Periodically review the list of privileges granted to writers, editors, advertisers, consultants and others within your company (Facebook calls these Roles). Delete any users who have become inactive and limit everyone’s access to the minimum level necessary.
Don’t publish Page content using administrators’ personal profile names.
By default, postings on a Page will appear under the company’s name, not the name of the individual who created it (though other administrators will see the Profile responsible for posting the content, this information will not be visible to others). Keep this setting intact, and ensure that all other administrators are posting under the company’s name as well. Not only does this unify your messaging and keep you on-brand, but it also prevents you from becoming a target of scammers seeking specifics about your company. Such information can be used to make phishing attempts look more believable and authentic.
Carefully weigh the pros and cons of identifying Team Members on your Page and their Profiles.
One of the ways that social media engagement can benefit your company is by making your brand more personal. Using your real name and photograph online can help building your customers’ trust. And identifying in-house subject matter experts (SMEs) as team members can help you showcase the intellectual capital that your company possesses.
However, Facebook is often used by criminals trying to map individuals onto the roles they fill within their organizations. These maps are then employed to create highly targeted and specific fraudulent email campaigns like the one that victimized Facebook itself. Before identifying anyone as a Team Member on your Page, ask yourself: what objective does this identification accomplish? What are the risks? People in some industries (such as cybersecurity) are more likely to be targeted, as are those in certain departments (accounting, payroll). Identify Team Members only in ways that are limited and strategic.
Regularly audit the information that’s available about you and your company online
You probably google yourself from time to time. It’s natural to be curious about what others might be saying about you online. But this natural curiosity can also help to keep you safe. One of the most common Facebook scams involves setting up a fake profile under a name that’s almost identical to yours, complete with a photograph copied via screen shot, and then using the fake account to request money from people in your network. It’s also common to see falsified Pages on Facebook, ones with no connection to the legitimate brand or real company they appear to be advertising. Sometimes scammers use these Pages to promote fake contests or sell counterfeit products. Other times they’re merely intended to defame the real brand. In any case, you should report any fake Profiles or Pages you come across to Facebook immediately.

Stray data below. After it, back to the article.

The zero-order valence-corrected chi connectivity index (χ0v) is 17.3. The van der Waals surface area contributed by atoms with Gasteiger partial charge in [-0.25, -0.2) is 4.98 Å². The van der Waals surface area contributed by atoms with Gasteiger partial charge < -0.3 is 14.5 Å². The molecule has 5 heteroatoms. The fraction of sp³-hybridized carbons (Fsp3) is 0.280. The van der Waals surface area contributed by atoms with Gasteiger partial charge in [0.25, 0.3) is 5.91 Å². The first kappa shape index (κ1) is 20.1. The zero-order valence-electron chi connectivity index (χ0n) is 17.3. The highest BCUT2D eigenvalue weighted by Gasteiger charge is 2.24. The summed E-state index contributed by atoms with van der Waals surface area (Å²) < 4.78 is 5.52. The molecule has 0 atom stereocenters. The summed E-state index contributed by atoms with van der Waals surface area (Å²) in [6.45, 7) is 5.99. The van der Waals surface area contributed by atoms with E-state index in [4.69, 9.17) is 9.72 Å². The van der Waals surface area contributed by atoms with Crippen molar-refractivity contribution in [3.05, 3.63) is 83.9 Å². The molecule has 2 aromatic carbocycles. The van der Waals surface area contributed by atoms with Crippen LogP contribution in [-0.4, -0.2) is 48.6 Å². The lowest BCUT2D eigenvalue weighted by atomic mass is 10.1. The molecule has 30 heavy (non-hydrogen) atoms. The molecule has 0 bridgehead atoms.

Hold appropriate professional boundaries.
Don’t blog or post about your employer outside of the workplace without a clear goal and express permission. Maintain a clear separation of roles, and avoid promoting your employer to your personal network.
Cooperate and create strong relationships with members of your company’s IT department.
They can provide quick and reliable answers to your most pressing security questions. What policies and procedures does your organization have in place to deal with online fraud? Is there a process for remotely deleting data from personal devices that have been lost or stolen? What endpoint security software is currently being used in your company, and how often is it changed or updated?
These might seem like technical questions, but getting good answers involves building relationships. Years ago, IT departments and marketing departments were widely separated within organizational structures, but today’s marketers depend heavily on data analytics and computing-driven insights, and can only benefit by drawing closer to IT professionals. Not only can forging these alliances help you stay safe, but it can also enable you to take better advantage of the tools at your disposal.
Help create a culture of openness and transparency.
Companies have long lamented that social media causes their employees to waste huge amounts of time at work, but when it’s your job to be present on social media regularly and for extended periods, the game has changed. Nonetheless many marketing professionals may still feel embarrassed or ashamed to admit that they’ve clicked on an infected link or installed a questionable app. All human beings make mistakes, and even the most professionally accomplished social media manager has been distracted or careless at some point. A culture of honesty and open communications can help prevent the spread of malware by allowing security personnel to combat infections soon after they occur.
Good habits can go a long way when it comes to defending against online fraud, and organizations with carefully designed policies and procedures are less likely to be at risk. Start talking and thinking about privacy and security now, and you’ll be doing your part to keep cybercriminals from gaining a dangerous foothold in your company.